An organ solo by Joons Kokkonen, almost epilogue-like in relation to the Britten work, built like a great “flowering” from its muted beginnings, strangely echoing the cries of “Silly fellow!” in the Britten, but with each step-like sequence, moving to a higher realm of radiance, the bass notes near the end taking on an almost Fafner-like aspect of menace and magnificence! The climax almost combatatively “clustered” the notes before the music eased into a resolution, withdrawing to a distant, muted standpoint of serene stasis – beautiful!

From the Kokkonen work’s relative severity we were taken to what appeared from its title to be a form of profound drollery, in the form of a work by Palmerston North composer Graham Parsons, “Instructions for How to Get Ahead of Yourself While the Light Still Shines”, the words by poet Jenny Bornholdt, many of which, alas, the ample acoustic annoyingly blurred (with no help forthcoming from the screen). Tracking down the poem’s words later made me regret all the more that the performance couldn’t under such circumstances elucidate them more clearly – all delightfully childlike and sagacious at one and the same time! It seemed unfair that the Latin texts of the evening’s performances were invariably supported by “the word added to flesh”, whereas the English-text works were left to keep themselves afloat as best they could without any such help…..thus it was that the Eric Whitacre work “Lux Aurumque” which followed had the words and their translations on display, readily conveying a directness of focus for the piece in a certain way, aside from the mere visceral effect on the listener of voices beautifully teasing out the sound textures, creating luminous abstractions that could be relished as such on their own.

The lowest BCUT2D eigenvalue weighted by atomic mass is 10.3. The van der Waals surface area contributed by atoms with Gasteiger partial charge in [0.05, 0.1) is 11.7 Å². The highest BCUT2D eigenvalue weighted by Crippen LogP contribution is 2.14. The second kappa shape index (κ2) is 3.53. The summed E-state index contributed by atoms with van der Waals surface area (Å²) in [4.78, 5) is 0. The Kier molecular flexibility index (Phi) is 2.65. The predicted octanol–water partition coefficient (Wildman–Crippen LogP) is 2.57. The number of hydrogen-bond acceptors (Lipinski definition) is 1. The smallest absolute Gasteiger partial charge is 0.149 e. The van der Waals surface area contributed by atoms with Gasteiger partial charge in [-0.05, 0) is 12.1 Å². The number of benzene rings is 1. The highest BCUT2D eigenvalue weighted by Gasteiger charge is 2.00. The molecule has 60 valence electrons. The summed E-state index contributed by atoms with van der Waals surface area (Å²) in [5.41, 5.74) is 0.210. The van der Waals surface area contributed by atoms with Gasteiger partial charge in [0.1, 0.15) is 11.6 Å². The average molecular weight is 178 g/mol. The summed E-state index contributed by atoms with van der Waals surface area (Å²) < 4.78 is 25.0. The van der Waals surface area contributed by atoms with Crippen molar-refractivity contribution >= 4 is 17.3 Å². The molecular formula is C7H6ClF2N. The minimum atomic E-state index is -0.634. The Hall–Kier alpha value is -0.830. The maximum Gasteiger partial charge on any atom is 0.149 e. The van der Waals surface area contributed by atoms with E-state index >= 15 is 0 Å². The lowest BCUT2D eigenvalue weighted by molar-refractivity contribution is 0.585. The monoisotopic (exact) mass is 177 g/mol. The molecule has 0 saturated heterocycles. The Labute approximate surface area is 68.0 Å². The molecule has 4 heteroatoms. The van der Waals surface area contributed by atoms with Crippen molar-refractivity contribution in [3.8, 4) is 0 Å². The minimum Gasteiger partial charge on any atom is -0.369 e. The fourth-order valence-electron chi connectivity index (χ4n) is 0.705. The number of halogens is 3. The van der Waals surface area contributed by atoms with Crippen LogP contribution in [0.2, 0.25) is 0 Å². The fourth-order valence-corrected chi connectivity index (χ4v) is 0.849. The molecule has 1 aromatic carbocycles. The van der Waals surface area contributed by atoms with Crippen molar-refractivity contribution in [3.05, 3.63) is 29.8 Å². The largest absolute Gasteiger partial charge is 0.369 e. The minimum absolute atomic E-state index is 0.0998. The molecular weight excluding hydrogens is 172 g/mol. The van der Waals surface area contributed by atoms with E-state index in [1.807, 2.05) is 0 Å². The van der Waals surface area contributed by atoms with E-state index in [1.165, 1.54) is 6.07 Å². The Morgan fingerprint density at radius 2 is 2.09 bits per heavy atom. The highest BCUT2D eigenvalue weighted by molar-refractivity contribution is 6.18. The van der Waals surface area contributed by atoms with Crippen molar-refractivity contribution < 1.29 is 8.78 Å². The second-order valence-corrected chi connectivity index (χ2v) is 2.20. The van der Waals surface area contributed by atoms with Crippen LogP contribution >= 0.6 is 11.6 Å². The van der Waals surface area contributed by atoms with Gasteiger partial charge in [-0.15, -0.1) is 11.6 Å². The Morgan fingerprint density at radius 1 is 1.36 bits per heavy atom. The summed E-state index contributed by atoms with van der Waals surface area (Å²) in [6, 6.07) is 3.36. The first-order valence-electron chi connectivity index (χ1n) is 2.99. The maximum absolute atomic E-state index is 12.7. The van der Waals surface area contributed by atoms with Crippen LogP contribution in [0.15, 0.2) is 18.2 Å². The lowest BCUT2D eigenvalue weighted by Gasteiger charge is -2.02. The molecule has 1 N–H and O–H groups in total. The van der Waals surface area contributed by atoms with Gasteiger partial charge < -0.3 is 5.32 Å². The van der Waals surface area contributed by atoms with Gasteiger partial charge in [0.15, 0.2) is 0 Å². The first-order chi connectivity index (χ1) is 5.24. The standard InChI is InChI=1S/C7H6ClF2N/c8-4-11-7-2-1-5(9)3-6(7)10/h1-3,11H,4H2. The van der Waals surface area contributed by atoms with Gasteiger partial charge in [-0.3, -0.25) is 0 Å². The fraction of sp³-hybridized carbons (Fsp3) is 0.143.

The remainder of the programme was “lighter” fare, though every item got the sort of treatment whose sounds brought out the essential character of the music – a traditional Finnish song, “Kaipaava”, for example (one comparing the beloved to fine grass, while the “self” remains as “lowly as the earth”) had the altos beginning with the song’s minor-key melody beneath a descant from the sopranos, the men joining in the third verse, and a soprano solo adding to the colour and folksiness of the presentation. Rihards Dubra’s work “Stetit Angelus” (An angel stood near the sanctuary of the Temple) was actually more substantial than its companions, opening with a remarkably vibrant oscillating chord from the women, over the top of the men’s deeper tones, the effect  one of ecstatic swaying figures – the whole was bound together in a hymn-like chant, the women holding a single line and the men interlacing its strands – a magical evocation. “Underneath the Stars” was a song by Kate Rusby, for SATB featuring a soprano solo with an echoed accompaniment, while the concert’s final item was “Spells of Herrick” by Andrew Steffens, accompanied on the piano by Heather Easting, the first part an “Incantation”, beautifully harmonised by men’s voices at the beginning (the words a mystery!), and the second, more assertive section “Charms” expressed an effect suggested by the eponymous title!

Altogether a feast for the senses, a concert well-named in its amalgam of mystery and illumination.